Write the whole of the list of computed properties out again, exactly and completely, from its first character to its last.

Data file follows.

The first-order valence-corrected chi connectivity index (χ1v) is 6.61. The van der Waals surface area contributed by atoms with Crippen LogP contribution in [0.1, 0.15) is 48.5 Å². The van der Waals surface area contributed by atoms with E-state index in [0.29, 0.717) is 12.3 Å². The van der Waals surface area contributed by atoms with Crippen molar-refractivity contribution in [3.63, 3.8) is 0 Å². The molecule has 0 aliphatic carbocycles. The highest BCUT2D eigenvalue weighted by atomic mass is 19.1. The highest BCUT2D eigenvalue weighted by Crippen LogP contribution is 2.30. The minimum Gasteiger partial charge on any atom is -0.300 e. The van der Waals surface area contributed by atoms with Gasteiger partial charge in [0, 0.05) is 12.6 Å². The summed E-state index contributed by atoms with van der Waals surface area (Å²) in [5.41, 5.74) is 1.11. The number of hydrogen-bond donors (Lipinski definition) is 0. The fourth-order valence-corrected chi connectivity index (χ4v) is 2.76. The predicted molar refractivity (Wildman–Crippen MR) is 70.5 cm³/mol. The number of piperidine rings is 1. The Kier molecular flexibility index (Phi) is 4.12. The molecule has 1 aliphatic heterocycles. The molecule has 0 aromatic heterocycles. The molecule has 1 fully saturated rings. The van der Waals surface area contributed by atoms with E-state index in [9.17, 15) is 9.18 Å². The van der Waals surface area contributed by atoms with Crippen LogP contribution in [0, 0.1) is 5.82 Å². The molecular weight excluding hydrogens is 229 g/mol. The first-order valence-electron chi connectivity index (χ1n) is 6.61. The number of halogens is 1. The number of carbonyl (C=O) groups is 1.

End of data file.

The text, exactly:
The first-order valence-corrected chi connectivity index (χ1v) is 6.61. The van der Waals surface area contributed by atoms with Crippen LogP contribution in [0.1, 0.15) is 48.5 Å². The van der Waals surface area contributed by atoms with E-state index in [0.29, 0.717) is 12.3 Å². The van der Waals surface area contributed by atoms with Crippen molar-refractivity contribution in [3.63, 3.8) is 0 Å². The molecule has 0 aliphatic carbocycles. The highest BCUT2D eigenvalue weighted by atomic mass is 19.1. The highest BCUT2D eigenvalue weighted by Crippen LogP contribution is 2.30. The minimum Gasteiger partial charge on any atom is -0.300 e. The van der Waals surface area contributed by atoms with Gasteiger partial charge in [0, 0.05) is 12.6 Å². The summed E-state index contributed by atoms with van der Waals surface area (Å²) in [5.41, 5.74) is 1.11. The number of hydrogen-bond donors (Lipinski definition) is 0. The fourth-order valence-corrected chi connectivity index (χ4v) is 2.76. The predicted molar refractivity (Wildman–Crippen MR) is 70.5 cm³/mol. The number of piperidine rings is 1. The Kier molecular flexibility index (Phi) is 4.12. The molecule has 1 aliphatic heterocycles. The molecule has 0 aromatic heterocycles. The molecule has 1 fully saturated rings. The van der Waals surface area contributed by atoms with E-state index in [9.17, 15) is 9.18 Å². The van der Waals surface area contributed by atoms with Crippen LogP contribution in [0, 0.1) is 5.82 Å². The molecular weight excluding hydrogens is 229 g/mol. The first-order valence-electron chi connectivity index (χ1n) is 6.61. The number of halogens is 1. The number of carbonyl (C=O) groups is 1.